Tampakan police involved in illegal mining?

GENERAL SANTOS CITY (MindaNews/22 September) – Police officials in South Cotabato province have vowed to investigate the alleged involvement of police personnel in Tampakan town in the continuing illegal mining activities in the area.

Senior Supt. Randolph Delfin, South Cotabato police director, said in a press conference on Wednesday that he will personally look into claims by tribal leaders of Tampakan that some policemen in the area have allegedly been acting as protectors of the destructive illegal “banlas” or sluice mining operations.

Two weeks ago, B’laan tribal chieftain Dalina Samling of Barangay Danlag in Tampakan revealed in a public forum in Koronadal City that the illegal sluice mining activities in some upland villages in the area have persisted due to the protection given by local policemen.

She said some policemen assigned at the municipal police station supposedly act as tipsters for the illegal miners whenever a raid would be launched by the joint anti-illegal mining task force that was earlier activated by the municipal government of Tampakan and the provincial government of South Cotabato.

“(The task force) should not involve the policemen who were in contact with these illegal miners in their raids. These policemen should be transferred to other areas,” she said during a recent signing of a memorandum of agreement for a tree-growing project in Tampakan.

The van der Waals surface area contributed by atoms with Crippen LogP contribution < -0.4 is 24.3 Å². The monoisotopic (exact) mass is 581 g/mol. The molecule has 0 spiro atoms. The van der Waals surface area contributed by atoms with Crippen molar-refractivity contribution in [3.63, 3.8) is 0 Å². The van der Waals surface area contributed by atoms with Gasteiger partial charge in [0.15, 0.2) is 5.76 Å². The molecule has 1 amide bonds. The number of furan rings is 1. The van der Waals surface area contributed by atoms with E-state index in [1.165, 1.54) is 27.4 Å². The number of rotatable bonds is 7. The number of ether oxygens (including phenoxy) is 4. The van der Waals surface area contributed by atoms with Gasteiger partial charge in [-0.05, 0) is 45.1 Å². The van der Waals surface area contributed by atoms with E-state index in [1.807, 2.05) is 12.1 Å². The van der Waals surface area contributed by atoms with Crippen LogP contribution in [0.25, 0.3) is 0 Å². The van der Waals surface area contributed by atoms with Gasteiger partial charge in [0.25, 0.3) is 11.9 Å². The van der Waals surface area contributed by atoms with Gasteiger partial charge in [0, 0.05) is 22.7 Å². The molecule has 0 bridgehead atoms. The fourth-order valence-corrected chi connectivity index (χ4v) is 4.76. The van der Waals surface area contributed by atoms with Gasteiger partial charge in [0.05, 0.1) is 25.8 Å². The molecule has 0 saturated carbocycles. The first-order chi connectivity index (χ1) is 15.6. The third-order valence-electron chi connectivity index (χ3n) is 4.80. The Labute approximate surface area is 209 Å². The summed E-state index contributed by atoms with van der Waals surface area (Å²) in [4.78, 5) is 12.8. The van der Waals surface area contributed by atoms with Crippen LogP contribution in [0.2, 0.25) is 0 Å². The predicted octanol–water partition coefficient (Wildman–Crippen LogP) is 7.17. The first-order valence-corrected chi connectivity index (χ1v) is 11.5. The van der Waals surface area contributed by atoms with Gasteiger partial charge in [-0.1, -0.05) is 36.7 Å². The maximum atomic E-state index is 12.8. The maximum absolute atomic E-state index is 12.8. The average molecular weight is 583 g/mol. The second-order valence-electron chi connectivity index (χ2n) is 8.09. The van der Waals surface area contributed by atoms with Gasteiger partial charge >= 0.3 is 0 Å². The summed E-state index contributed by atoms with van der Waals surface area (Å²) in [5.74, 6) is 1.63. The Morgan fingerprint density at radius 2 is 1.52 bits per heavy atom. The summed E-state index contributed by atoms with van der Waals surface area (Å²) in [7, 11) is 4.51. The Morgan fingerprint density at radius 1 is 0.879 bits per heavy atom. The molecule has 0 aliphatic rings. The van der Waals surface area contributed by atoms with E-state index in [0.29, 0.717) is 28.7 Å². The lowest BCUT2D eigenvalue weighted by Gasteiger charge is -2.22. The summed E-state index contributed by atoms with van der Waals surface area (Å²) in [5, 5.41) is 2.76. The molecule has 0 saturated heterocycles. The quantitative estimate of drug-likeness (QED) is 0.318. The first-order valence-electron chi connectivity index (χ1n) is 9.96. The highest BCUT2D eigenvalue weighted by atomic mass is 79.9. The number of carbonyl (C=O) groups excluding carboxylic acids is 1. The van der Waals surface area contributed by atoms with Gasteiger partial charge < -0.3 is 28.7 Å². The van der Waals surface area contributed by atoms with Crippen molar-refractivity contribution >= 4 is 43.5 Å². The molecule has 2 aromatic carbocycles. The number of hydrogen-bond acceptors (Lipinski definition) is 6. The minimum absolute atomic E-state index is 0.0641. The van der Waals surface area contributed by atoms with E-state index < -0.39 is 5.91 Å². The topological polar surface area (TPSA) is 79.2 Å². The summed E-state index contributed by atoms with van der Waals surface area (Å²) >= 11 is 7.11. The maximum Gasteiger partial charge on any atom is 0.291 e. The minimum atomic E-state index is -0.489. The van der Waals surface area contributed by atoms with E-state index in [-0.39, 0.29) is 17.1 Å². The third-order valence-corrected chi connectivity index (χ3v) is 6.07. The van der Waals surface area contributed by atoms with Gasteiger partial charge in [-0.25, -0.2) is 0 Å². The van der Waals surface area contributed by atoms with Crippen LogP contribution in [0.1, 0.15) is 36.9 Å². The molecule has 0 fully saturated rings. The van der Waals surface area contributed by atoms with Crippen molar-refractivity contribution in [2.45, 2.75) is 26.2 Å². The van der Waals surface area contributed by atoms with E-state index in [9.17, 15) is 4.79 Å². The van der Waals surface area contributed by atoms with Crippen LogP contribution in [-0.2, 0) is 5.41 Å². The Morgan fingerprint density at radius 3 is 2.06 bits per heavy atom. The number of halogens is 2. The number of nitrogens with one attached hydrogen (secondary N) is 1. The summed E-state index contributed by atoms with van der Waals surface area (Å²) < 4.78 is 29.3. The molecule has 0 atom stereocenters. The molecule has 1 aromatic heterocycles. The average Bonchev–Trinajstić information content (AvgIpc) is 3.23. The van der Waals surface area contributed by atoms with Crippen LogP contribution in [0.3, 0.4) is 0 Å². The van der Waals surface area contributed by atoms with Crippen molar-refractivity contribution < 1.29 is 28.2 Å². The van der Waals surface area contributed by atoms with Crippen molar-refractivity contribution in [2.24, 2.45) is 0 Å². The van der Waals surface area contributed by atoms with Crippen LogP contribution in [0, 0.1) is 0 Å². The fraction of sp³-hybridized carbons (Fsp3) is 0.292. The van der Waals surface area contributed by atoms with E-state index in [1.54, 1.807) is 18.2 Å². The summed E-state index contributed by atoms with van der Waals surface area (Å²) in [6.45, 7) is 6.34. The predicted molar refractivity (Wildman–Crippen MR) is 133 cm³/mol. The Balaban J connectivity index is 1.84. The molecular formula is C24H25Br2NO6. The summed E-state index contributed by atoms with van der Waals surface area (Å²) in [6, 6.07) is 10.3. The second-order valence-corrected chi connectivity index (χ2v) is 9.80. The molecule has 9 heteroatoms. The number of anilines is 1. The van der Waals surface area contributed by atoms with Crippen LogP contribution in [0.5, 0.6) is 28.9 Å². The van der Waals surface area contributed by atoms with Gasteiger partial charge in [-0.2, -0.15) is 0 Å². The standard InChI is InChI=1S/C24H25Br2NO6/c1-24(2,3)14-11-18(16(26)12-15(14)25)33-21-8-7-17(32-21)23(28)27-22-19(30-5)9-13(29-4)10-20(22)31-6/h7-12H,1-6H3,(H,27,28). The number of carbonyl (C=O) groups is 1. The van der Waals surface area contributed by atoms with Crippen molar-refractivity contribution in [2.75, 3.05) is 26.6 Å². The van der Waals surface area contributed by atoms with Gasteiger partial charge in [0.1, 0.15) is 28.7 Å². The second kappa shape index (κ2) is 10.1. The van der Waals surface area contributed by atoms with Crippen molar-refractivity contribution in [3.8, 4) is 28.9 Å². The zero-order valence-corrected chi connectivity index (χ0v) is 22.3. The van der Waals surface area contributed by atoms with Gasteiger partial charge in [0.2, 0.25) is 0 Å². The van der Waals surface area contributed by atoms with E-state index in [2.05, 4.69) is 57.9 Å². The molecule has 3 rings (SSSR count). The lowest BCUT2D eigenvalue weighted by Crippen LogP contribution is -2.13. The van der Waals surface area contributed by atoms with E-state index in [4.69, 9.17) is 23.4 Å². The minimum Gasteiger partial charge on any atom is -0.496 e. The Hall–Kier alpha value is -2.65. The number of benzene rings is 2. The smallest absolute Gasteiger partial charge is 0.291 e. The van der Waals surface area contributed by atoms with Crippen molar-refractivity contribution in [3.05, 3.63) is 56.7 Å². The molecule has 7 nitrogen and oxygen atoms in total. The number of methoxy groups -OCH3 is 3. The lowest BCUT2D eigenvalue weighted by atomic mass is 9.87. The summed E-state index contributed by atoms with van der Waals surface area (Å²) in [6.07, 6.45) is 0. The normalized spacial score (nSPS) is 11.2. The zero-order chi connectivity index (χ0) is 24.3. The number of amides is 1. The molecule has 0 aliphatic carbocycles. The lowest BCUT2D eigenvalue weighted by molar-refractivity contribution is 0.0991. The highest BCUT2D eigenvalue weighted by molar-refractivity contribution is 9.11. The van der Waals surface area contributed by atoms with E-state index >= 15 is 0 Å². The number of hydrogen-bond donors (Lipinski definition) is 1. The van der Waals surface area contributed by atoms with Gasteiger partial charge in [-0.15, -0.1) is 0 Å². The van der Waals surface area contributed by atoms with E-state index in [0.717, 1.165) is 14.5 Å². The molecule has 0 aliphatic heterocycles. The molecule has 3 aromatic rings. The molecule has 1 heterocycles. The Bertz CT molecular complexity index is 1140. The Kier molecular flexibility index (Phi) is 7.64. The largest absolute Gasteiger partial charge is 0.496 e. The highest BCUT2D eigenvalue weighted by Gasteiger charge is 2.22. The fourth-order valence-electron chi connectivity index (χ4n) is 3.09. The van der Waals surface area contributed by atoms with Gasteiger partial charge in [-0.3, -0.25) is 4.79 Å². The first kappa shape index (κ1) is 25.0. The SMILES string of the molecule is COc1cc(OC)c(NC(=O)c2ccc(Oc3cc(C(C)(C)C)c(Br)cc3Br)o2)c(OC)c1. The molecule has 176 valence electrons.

Delfin urged tribal leaders of Tampakan and other local residents to provide them with more information regarding the matter, especially the identity of the policemen involved.

“I will take this up with the concerned (police) officials and personnel. Rest assured that I will personally look into it,” the police official said.

Tampakan officials admitted that the local government is facing difficulty in apprehending those behind the illegal mining activities due to the mobile type of operations employed by the miners.

Eileen Estrada, Tampakan municipal environment and natural resources officer, said that the recent raids conducted by the joint anti-illegal mining task force had become futile as the illegal miners were no longer around when they reached the area.

“It’s basically a hide and seek game there,” she said.

Tampakan Mayor Leonardo Escobillo said they received reports that some mining operators from the Mt. Diwalwal gold rush area have transferred to his town to pursue illegal mining activities.

He said the illegal operations were reportedly backed by financiers or investors that have links to some politicians, whom he did not identify.

“Our higher authorities should look into this matter. We need to protect our forests and (mineral) resources from these illegal activities,” the mayor said.

“Banlas” or sluice mining involves the pouring of large amounts of water on a mountain’s surface to extract the rocks containing the gold ore, and then pan them with mercury.

The use of the illegal mining method was first uncovered in T’boli town, another gold rush site in South Cotabato, and has invaded Tampakan town a few years ago despite the crackdown ordered by the provincial government.

Reports said the sluice mining operations are centered in Kampo Kilot of Barangay Pulabato in Tampakan, where at least two hectares of a mountain in the area was already destroyed based on an aerial survey earlier conducted by the provincial government.

Last April, four people were killed in the area due to a major landslide, which local authorities blamed on the illegal mining operations.

In August, the local government of Tampakan reported that a water analysis of the rivers near the illegal mining sites showed that the level of mercury in the water has already reached 1.7 microgram per liter (mc/L) or “340 times beyond the maximum limit for the protection of public health.” (Allen V. Estabillo/MindaNews)